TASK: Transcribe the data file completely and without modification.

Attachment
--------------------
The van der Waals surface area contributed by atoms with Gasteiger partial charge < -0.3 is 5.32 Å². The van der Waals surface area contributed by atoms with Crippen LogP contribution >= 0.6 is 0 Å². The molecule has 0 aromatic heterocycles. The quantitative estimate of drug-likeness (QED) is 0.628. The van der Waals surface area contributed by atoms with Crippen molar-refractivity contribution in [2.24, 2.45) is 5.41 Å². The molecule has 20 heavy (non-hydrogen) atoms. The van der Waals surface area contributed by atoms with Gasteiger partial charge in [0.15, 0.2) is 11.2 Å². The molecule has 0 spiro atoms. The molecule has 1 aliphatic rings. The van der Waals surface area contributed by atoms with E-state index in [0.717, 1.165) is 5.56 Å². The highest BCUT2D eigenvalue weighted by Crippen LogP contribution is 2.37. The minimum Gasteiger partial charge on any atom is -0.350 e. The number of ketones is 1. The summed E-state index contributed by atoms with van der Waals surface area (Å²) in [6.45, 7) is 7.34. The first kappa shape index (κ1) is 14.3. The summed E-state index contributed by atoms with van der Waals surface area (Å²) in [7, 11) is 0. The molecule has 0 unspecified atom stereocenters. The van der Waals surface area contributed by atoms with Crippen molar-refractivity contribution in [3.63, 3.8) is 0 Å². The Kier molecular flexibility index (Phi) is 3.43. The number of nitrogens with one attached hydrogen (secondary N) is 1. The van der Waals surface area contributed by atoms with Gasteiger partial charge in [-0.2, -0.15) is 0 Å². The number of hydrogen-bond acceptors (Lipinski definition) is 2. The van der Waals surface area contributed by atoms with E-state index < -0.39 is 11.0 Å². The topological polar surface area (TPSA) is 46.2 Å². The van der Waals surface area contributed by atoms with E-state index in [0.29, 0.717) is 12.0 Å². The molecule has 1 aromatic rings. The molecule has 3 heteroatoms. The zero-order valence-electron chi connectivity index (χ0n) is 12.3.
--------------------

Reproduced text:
The van der Waals surface area contributed by atoms with Gasteiger partial charge < -0.3 is 5.32 Å². The van der Waals surface area contributed by atoms with Crippen LogP contribution >= 0.6 is 0 Å². The molecule has 0 aromatic heterocycles. The quantitative estimate of drug-likeness (QED) is 0.628. The van der Waals surface area contributed by atoms with Crippen molar-refractivity contribution in [2.24, 2.45) is 5.41 Å². The molecule has 20 heavy (non-hydrogen) atoms. The van der Waals surface area contributed by atoms with Gasteiger partial charge in [0.15, 0.2) is 11.2 Å². The molecule has 0 spiro atoms. The molecule has 1 aliphatic rings. The van der Waals surface area contributed by atoms with E-state index in [0.717, 1.165) is 5.56 Å². The highest BCUT2D eigenvalue weighted by Crippen LogP contribution is 2.37. The minimum Gasteiger partial charge on any atom is -0.350 e. The number of ketones is 1. The summed E-state index contributed by atoms with van der Waals surface area (Å²) in [6.45, 7) is 7.34. The first kappa shape index (κ1) is 14.3. The summed E-state index contributed by atoms with van der Waals surface area (Å²) in [7, 11) is 0. The molecule has 0 unspecified atom stereocenters. The van der Waals surface area contributed by atoms with Crippen molar-refractivity contribution in [3.63, 3.8) is 0 Å². The Kier molecular flexibility index (Phi) is 3.43. The number of nitrogens with one attached hydrogen (secondary N) is 1. The van der Waals surface area contributed by atoms with Gasteiger partial charge in [-0.2, -0.15) is 0 Å². The number of hydrogen-bond acceptors (Lipinski definition) is 2. The van der Waals surface area contributed by atoms with E-state index < -0.39 is 11.0 Å². The topological polar surface area (TPSA) is 46.2 Å². The van der Waals surface area contributed by atoms with E-state index in [0.29, 0.717) is 12.0 Å². The molecule has 1 aromatic rings. The molecule has 3 heteroatoms. The zero-order valence-electron chi connectivity index (χ0n) is 12.3.